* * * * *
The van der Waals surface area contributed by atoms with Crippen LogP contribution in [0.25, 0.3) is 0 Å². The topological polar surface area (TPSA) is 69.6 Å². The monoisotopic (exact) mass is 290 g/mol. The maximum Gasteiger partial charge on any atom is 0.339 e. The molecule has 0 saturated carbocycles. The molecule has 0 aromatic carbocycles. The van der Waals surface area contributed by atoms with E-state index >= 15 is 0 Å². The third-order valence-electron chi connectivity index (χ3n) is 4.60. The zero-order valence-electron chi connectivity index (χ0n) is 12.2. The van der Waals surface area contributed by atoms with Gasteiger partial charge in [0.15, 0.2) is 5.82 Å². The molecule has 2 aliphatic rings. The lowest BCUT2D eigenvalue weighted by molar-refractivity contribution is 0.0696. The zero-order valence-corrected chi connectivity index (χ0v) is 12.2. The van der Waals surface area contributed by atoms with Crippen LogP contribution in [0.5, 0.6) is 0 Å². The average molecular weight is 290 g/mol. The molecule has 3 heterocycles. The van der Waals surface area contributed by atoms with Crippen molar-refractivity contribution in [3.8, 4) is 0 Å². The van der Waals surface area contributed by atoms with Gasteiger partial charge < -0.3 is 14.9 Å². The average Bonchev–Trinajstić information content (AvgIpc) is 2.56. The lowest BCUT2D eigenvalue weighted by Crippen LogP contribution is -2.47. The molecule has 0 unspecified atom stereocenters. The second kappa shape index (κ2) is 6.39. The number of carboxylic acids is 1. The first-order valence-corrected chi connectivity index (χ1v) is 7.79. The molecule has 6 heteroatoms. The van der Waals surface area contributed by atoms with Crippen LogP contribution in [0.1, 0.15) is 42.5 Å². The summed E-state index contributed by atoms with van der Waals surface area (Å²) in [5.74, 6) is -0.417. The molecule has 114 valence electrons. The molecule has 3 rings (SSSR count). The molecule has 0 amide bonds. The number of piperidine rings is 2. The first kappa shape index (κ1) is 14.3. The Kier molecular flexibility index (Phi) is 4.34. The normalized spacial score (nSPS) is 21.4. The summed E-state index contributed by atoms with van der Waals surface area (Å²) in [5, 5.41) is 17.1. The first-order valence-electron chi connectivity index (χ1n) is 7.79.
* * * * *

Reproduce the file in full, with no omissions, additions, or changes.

The van der Waals surface area contributed by atoms with Crippen LogP contribution in [0.25, 0.3) is 0 Å². The topological polar surface area (TPSA) is 69.6 Å². The monoisotopic (exact) mass is 290 g/mol. The maximum Gasteiger partial charge on any atom is 0.339 e. The molecule has 0 saturated carbocycles. The molecule has 0 aromatic carbocycles. The van der Waals surface area contributed by atoms with E-state index >= 15 is 0 Å². The third-order valence-electron chi connectivity index (χ3n) is 4.60. The zero-order valence-electron chi connectivity index (χ0n) is 12.2. The van der Waals surface area contributed by atoms with Gasteiger partial charge in [0.15, 0.2) is 5.82 Å². The molecule has 2 aliphatic rings. The lowest BCUT2D eigenvalue weighted by molar-refractivity contribution is 0.0696. The zero-order valence-corrected chi connectivity index (χ0v) is 12.2. The van der Waals surface area contributed by atoms with Crippen LogP contribution in [0.5, 0.6) is 0 Å². The average molecular weight is 290 g/mol. The molecule has 3 heterocycles. The van der Waals surface area contributed by atoms with Crippen molar-refractivity contribution in [3.8, 4) is 0 Å². The van der Waals surface area contributed by atoms with Gasteiger partial charge < -0.3 is 14.9 Å². The average Bonchev–Trinajstić information content (AvgIpc) is 2.56. The lowest BCUT2D eigenvalue weighted by Crippen LogP contribution is -2.47. The molecule has 0 unspecified atom stereocenters. The second kappa shape index (κ2) is 6.39. The number of carboxylic acids is 1. The first-order valence-corrected chi connectivity index (χ1v) is 7.79. The molecule has 6 heteroatoms. The van der Waals surface area contributed by atoms with Crippen LogP contribution in [0.1, 0.15) is 42.5 Å². The summed E-state index contributed by atoms with van der Waals surface area (Å²) in [5.74, 6) is -0.417. The molecule has 114 valence electrons. The molecule has 3 rings (SSSR count). The molecule has 0 amide bonds. The number of piperidine rings is 2. The first kappa shape index (κ1) is 14.3. The Kier molecular flexibility index (Phi) is 4.34. The normalized spacial score (nSPS) is 21.4. The summed E-state index contributed by atoms with van der Waals surface area (Å²) in [5, 5.41) is 17.1. The first-order valence-electron chi connectivity index (χ1n) is 7.79.